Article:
On March 22, the day after his arrest, Altendahl examined Taylor at SCJ. Altendahl noted that Taylor had come in for a broken wrist, but did not otherwise substantially examine the wrist. (Hardy Aff. ¶ 4, Ex. B (“SCJ Records”) at 1-2, Aug. 31, 2018, Docket No. 46.) Because March 22 was a Saturday, Altendahl's main goals in this first examination were to make sure the wrist was stable and that Taylor's pain was under control so that Taylor could wait until full-time staff came in the following Monday to more fully examine the wrist. (Hardy Aff. ¶ 5, Ex. C (“Altendahl Dep.”) at 5-6, Aug. 31, 2018, Docket No. 47.) However, before he was examined by full-time staff, Taylor was assaulted by an inmate at SCJ, and subsequently underwent another general examination, this time by Byker. (Compl. ¶ 18-19.) Byker noted that Taylor was still experiencing wrist pain and told him that he would remain in a splint until he could see Langenfeld or possibly an orthopedic doctor. (SCJ Records at 3.) She also notified Langenfeld of Taylor's assault and told Langenfeld that Taylor should be seen on the next clinic day. (Id.) She did not order any x-rays on Taylor's wrist. (Id.)

         Langenfeld first examined Taylor's wrist on March 27, six days after his arrest. (Id. at 4.) Langenfeld noticed significant issues with Taylor's wrist, such as the fact that it was discolored, its range of motion was limited, it was cool to the touch, and the area around the wrist had a capillary refill of four seconds. (Id.) Pursuant to his evaluation, Langenfeld extended Taylor's oxycodone prescription for another week, and established a plan of care for the wrist that would include continued splinting and pain medication, as well as additional examination as necessary should Taylor's symptoms worsen. (Id. at 4, 7.)

         Langenfeld also had Taylor sign a release form which allowed Langenfeld to order the St. Cloud Hospital ED records, including the ED's x-ray images. (Id.) Langenfeld did not order additional x-rays on the wrist during his March 27 examination, because, in his medical judgment, additional x-rays were not warranted at that time. (Wolf Aff. ¶ 12, Ex. 14 (“Langenfeld Dep.”) at 21, Aug. 30, 2018, Docket No. 37-10.) Consequently, because Langenfeld had not yet obtained the ED's x-ray images nor had x-rays taken on site, Langenfeld established his plan of care without having seen any internal imaging of the wrist. (Langenfeld Dep. at 26.)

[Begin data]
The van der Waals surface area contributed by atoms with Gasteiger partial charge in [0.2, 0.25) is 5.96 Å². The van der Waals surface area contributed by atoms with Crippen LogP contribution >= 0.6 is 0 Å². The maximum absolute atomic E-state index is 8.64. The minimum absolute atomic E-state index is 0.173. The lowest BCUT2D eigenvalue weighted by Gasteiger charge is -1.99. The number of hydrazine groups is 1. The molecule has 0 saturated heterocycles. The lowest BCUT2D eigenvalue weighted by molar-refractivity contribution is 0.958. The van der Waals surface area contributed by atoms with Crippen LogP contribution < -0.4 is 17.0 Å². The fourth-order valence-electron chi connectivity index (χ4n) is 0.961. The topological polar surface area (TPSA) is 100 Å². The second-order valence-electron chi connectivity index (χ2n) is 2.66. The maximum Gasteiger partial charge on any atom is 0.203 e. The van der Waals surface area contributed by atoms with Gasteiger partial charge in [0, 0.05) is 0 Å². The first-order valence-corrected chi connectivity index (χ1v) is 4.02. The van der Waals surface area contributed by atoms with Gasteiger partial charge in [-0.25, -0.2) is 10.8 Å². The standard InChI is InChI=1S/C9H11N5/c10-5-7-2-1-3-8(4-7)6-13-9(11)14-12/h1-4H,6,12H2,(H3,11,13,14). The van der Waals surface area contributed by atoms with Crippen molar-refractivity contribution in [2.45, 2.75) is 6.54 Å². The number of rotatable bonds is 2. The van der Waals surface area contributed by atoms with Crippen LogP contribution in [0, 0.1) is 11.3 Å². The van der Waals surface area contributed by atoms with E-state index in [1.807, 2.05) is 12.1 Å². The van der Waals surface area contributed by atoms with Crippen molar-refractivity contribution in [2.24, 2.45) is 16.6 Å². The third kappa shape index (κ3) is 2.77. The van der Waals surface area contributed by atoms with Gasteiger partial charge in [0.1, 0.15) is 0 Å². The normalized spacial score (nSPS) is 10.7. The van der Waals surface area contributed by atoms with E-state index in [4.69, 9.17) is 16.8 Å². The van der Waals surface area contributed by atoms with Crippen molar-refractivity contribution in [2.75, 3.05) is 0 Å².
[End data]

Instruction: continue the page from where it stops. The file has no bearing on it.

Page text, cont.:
While Langenfeld's plan of care included placing Taylor in a splint for the following four weeks and only then taking follow-up x-rays, (SCJ Records at 7), before the four weeks had elapsed, Taylor was transferred to the Minnesota Department of Correction's Stillwater facility and out of MEnD's control. (Compl. ¶ 26.) After being transferred to Stillwater, Taylor did not see a medical professional until May 6, when he was examined by Nurse Patti Ramler. (Compl. ¶ 27; Hardy Aff. ¶ 10, Ex. H (“MCF Records”) at 1, Aug. 31, 2018, Docket No. 52.) Ramler, during this first examination, ordered x-rays of the wrist, and after reviewing the images, requested that Taylor be seen by an outside orthopedist. (MCF Records at 1.)

         Pursuant to Ramler's request, Taylor's wrist was examined by Dr. Timothy Hiesterman at St. Cloud Orthopedics on May 12. (Hardy Aff. ¶ 11, Ex. I (“SCO Records”) at 1-6, Aug. 31, 2018, Docket No. 53.) Hiesterman noticed that Taylor “ha[d] almost no motion of his wrist” and that the wrist showed signs of “malalignment and malunion.” (SCO Records at 4.) As a result, Hiesterman recommended that Taylor undergo wrist surgery. (Id. at 5.) The subsequent surgery took place on May 14, and Hiesterman noted in his post-operation report that the surgery was “extremely technically difficult” because the wrist had “fully healed in a malunited position.” (Id. at 7-8.)

         Believing that both MEnD and its medical professionals, as well as SCJ and Sheriff Sanner, provided him with constitutionally deficient medical care, Taylor filed this lawsuit in October, 2016. MEnD and its medical professional have filed a summary judgment motion on these constitutional claims, (Mot. for Summ. J., Aug. 31, 2018, Docket No. 40), and SCJ and Sheriff Sanner have filed a Motion for Judgment on the Pleadings or Motion for Summary Judgment in the alternative (Mot. for J. on the Pleadings, Aug. 30, 2018, Docket No. 33.)


         I. ...